Canterbury DHB

Context

Laboratory Diagnosis

The diagnosis is established by the laboratory investigations outlined below:

Integration of the above findings leads to the precise diagnosis being established. We are currently using the WHO 2016 Classification. When all the laboratory tests have been completed, the laboratory sends out a Summary of Laboratory Findings report.

In This Section

Morphology of Blood and Bone Marrow

Immunophenotyping

Cytogenetics

DNA Analysis

The Decision to Treat

Morphology of Blood and Bone Marrow

The blood changes are quite variable but usually show a normocytic anaemia, neutropenia, and thrombocytopenia. The proportion of blast cells in the blood ranges from barely detectable to 300–400 x109/L. A bone marrow is usually performed in order to establish the diagnosis and to carry out the further tests listed below. If the blast count is very high a bone marrow may not be required. In AML the blast cells are myeloblasts, and in general more than 20% need to be present in the bone marrow to establish a diagnosis of acute leukaemia.

Immunophenotyping

The primitive leukaemic cells carry antigens on their surface/cytoplasm that indicate a myeloid origin in patients with AML. These may be stem cell antigens (CD34), myeloid antigens (CDs 117,13,33), monocytic antigens (CD14). Rarely, erythroid (Glycophorin A) or megakaryocyte (CDs 42b or 61) markers may be present. On occasion, markers ordinarily found on lymphoid cells may be detected (e.g., CD2) and this aberrant phenotype may be useful in residual disease monitoring. Biphenotypic (lymphoid and myeloid) acute leukaemias do occur, but are rare.

For a full account of immunophenotyping in AML, refer to the WHO Classification of Tumours - Pathology and Genetics of Tumours of Haemopoietic and Lymphoid Tissues, 2016.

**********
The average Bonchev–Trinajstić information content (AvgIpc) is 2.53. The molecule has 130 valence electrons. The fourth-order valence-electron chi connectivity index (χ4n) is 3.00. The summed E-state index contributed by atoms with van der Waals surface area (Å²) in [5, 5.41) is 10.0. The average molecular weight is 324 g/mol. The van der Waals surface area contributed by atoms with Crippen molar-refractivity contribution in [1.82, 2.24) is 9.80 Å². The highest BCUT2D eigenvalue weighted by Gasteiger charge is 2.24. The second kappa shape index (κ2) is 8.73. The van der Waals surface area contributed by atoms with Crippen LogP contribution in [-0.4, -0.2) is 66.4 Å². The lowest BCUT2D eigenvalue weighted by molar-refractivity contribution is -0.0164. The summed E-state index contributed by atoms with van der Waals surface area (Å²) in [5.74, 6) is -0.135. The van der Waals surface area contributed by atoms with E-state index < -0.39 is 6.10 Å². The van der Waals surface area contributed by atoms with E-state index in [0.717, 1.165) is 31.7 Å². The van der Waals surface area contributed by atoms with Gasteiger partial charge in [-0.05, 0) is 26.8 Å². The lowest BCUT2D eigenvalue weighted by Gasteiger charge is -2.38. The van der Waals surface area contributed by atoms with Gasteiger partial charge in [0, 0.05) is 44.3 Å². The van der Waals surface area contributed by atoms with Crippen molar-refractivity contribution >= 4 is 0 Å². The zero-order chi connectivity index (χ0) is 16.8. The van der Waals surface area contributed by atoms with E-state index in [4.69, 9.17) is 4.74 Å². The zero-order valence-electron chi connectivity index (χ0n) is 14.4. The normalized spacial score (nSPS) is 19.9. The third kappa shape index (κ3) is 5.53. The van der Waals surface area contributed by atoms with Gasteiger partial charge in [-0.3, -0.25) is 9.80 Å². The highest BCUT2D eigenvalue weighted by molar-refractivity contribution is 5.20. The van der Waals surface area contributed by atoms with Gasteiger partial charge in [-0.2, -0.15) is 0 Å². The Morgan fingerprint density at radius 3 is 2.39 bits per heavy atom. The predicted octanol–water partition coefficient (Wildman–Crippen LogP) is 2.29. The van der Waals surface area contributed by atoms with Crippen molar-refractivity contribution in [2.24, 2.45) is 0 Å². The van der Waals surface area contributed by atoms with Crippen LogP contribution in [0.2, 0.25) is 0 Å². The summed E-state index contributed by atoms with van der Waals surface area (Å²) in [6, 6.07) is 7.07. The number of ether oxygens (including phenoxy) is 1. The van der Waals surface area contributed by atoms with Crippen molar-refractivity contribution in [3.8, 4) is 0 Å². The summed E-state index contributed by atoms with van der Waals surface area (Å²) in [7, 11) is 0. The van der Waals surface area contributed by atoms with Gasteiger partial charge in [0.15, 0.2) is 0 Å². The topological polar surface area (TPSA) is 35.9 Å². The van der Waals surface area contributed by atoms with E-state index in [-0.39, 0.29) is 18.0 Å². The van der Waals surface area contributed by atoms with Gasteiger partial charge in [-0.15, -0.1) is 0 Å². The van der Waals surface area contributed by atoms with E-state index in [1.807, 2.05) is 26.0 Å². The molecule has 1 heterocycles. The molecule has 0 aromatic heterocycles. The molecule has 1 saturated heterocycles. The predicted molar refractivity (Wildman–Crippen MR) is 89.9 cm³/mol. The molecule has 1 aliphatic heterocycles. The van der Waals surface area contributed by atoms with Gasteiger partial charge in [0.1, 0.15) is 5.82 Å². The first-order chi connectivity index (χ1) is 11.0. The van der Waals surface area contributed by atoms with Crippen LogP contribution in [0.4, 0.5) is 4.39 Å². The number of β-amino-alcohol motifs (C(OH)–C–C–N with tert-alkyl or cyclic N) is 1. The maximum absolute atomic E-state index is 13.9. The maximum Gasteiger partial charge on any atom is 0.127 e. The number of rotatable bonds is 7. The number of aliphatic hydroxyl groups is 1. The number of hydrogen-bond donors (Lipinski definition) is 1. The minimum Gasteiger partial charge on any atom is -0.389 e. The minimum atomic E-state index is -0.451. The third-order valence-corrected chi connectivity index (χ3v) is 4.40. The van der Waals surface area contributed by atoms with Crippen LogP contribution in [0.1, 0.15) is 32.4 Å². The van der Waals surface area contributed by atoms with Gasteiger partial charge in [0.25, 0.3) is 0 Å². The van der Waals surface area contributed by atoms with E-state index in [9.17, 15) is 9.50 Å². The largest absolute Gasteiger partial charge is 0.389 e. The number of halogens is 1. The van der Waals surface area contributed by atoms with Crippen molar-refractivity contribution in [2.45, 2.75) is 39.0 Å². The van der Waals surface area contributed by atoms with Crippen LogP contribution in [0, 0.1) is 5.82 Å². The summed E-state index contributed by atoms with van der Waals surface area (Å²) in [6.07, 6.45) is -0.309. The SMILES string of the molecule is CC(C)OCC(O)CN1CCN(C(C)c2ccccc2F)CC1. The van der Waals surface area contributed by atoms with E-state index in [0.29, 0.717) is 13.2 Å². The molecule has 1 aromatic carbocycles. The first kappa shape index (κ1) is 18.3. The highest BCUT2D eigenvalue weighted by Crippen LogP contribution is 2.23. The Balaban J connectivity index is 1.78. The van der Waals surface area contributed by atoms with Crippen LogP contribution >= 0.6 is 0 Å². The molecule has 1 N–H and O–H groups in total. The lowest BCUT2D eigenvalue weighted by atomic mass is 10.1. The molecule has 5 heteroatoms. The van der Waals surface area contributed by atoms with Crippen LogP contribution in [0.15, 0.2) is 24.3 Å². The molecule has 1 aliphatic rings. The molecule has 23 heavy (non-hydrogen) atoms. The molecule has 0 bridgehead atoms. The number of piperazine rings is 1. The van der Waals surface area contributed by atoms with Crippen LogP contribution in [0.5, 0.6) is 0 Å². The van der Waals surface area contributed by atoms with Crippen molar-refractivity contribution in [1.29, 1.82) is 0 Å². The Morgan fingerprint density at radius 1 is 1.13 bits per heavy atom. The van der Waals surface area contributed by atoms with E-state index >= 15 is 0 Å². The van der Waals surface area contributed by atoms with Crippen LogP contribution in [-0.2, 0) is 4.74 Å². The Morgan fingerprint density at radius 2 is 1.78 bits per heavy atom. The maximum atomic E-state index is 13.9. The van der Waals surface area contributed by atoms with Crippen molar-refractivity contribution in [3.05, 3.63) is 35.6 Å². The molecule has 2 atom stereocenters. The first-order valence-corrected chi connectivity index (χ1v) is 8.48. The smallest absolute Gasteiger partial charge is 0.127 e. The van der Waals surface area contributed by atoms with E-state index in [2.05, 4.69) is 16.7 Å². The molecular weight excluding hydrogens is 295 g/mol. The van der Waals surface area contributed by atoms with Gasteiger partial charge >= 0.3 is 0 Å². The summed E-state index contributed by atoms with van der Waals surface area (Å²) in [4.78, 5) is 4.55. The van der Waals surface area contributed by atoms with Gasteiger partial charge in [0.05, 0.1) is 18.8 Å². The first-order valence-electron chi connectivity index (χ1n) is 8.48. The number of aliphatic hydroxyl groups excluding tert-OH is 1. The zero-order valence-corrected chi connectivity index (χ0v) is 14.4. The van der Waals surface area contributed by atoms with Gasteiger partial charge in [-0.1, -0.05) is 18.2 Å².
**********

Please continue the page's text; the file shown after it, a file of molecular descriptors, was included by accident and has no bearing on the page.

Minimal residual disease monitoring by flow performed in Auckland is part of the updated (July 2018) version of AML19 (see below).

Cytogenetics

Cytogenetic changes in AML leukaemic cells are common and many of these may have therapeutic or prognostic significance. The AML trials 10 & 12 had defined 3 groups – poor, standard, and good risk based on cytogenetic analysis. These have been further refined for the current AML 19 trial in a risk score that combines the cytogenetics with other factors including response and is calculated after cycle 1, or in the case of NPM1 positive patients, cycle 2.

DNA Analysis

DNA analysis is essential for any patient who will receive intensive treatment and will define what DNA change may underlie the cytogenetic abnormalities observed on karyotype. As part of AML19 these are performed free of charge in the Cardiff lab with the results then entered on to Éclair. The two most important molecular changes are FLT3 and NPM1.

The Decision to Treat

About this Canterbury DHB document (4274):

Document Owner:

Ruth Spearing (see Who's Who)

Issue Date:

October 2018

Next Review:

October 2020

Keywords:

Note: Only the electronic version is controlled. Once printed, this is no longer a controlled document. Disclaimer

Topic Code: 4274